Favorite movie(s)?


Favorite TV show(s)?

Really not a TV guy — I’ve never had one in my life.  But I’ve gotten into watching a few things recently online: Mad Men and Breaking Bad.  It must be true what they say about this being a golden age of television, because those shows are good!

Favorite season?

I love seasons, all of them.  My favorite thing is the contrast between them, the transitions. I love New York for that — each season is so well defined.  I’d have trouble living in Los Angeles for this reason.  I think I’d feel like time were standing still.

Favorite vacation destination?

It’s really rare that I take a legitimate vacation, but: Mountains. Wherever they may be, the higher the better.

Interesting facts about yourself?

I’m a nerd.  Recently I’ve been writing computer programs that generate music on their own, using algorithms.

Where would someone find you on a Saturday afternoon? 

Somewhere, someplace, without the faintest idea what day of the week it is.

Dan Tepfer, 2007 Cole Porter Fellow in Jazz of the American Pianists Association


Get to know #GrandEncounters artist (and APA Classical Fellow) Sean Chen…

1. Where did you grow up?

Moved to California from Florida when I was 4, and was in Oak Park for a majority of my primary schooling.

2. Are you from a musical family?

My grandpa on my dad’s side is a musician, playing various traditional Chinese instruments, and running a community Chinese orchestra in Taiwan. My dad plays guitar, and my brothers both studied violin and piano. I guess we are a musical family, but no one plays professionally besides me.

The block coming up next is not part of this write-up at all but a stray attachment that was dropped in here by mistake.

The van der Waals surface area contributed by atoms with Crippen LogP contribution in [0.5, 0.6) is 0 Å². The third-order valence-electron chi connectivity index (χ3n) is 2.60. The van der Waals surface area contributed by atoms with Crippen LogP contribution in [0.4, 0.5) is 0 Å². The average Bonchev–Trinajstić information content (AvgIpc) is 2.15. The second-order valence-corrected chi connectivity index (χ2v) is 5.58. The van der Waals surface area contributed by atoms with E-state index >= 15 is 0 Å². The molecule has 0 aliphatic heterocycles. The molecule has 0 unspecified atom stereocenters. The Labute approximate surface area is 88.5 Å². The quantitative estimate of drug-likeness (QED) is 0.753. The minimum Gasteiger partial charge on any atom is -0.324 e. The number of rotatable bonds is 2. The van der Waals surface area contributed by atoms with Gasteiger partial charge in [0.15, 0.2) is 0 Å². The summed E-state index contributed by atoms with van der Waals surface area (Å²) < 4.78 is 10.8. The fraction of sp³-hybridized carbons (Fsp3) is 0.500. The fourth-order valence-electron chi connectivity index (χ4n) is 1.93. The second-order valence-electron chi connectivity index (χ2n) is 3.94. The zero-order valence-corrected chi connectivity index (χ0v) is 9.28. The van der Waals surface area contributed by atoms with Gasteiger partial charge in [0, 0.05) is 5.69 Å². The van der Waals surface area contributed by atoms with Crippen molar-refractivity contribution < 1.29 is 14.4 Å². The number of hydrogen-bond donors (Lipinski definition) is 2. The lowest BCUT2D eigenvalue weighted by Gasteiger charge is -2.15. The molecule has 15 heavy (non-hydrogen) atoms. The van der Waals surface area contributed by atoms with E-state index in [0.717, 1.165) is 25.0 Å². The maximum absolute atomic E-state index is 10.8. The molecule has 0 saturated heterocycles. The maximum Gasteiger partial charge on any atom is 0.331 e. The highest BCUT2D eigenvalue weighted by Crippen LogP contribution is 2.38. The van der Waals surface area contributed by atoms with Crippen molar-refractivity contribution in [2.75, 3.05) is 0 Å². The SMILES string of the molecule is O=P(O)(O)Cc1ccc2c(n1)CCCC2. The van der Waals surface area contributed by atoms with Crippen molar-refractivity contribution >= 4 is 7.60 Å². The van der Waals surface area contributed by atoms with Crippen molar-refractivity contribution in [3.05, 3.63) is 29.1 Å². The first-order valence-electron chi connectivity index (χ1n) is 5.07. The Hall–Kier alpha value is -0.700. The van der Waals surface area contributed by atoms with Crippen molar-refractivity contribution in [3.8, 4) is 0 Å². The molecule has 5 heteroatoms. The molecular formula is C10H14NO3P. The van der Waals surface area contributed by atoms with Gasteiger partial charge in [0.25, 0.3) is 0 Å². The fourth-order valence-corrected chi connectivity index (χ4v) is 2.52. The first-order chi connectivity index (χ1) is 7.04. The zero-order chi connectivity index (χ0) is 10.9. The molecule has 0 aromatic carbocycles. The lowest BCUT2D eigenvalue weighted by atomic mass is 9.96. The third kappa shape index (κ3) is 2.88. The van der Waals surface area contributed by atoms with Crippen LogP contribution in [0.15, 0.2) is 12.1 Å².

3. What attracted you to the piano/can you play any other instruments?

I love the piano for its ability to play counterpoint and harmony equally well. Also it is like a mini orchestra at your control. I also studied the violin (and you don’t want to hear me play that) and I fool around with the guitar sometimes (having watched my dad play from a young age).

4. What age were you when you started to play the piano?

I think my first official lessons were around 4 or 5.

Old Photos8134 - black and white

5. How do you deal with the pressure and being on stage?

Being on stage is mostly fine, it’s the nerves beforehand that are more annoying, and the worst is waiting for results at competitions. Once on stage, I try to focus on the music.

Gala Finals

6. What is an ordinary day like for you?

My days are very varied. I spend a lot of time on the computer and at the piano. I typically walk to school to practice (at Yale). I sleep late and wake up late – I naturally wake up after 10 hours. I like eating, and walking around seeing different things. There’s almost always some type of music going through my head.

7. Any thoughts on classical music?

I love classical music! Also, the way music is defined as “classical” is interesting – “classics” are examples of certain genre that exemplify that genre. Of course “classical,” as it applies to different fields such as literature, music, or physics mean completely different than “classic.” But I like to think of classical music as music that stands the test of time, not necessarily “art-music” as compared to popular music. Which leads in to:

8. What type of music do you listen to?

I listen to different kinds of music, some because I just enjoy it at a very basic level, like Taiwanese or Japanese pop, other because of nostalgia, like video game music, and finally the rest because I find them interesting and unique, like classical music or even oldies. In a way, being a musician makes listening to music more tiring – my brain generally ends up analyzing the music. It’s even much more than just “what key is it in” and “what meter is it in.” I very quickly hear the harmonic structure, the phrasing, the shape and contour of the melody, pick out parallel fifths, etc. And so sometimes, it takes effort to just stop thinking and only to listen.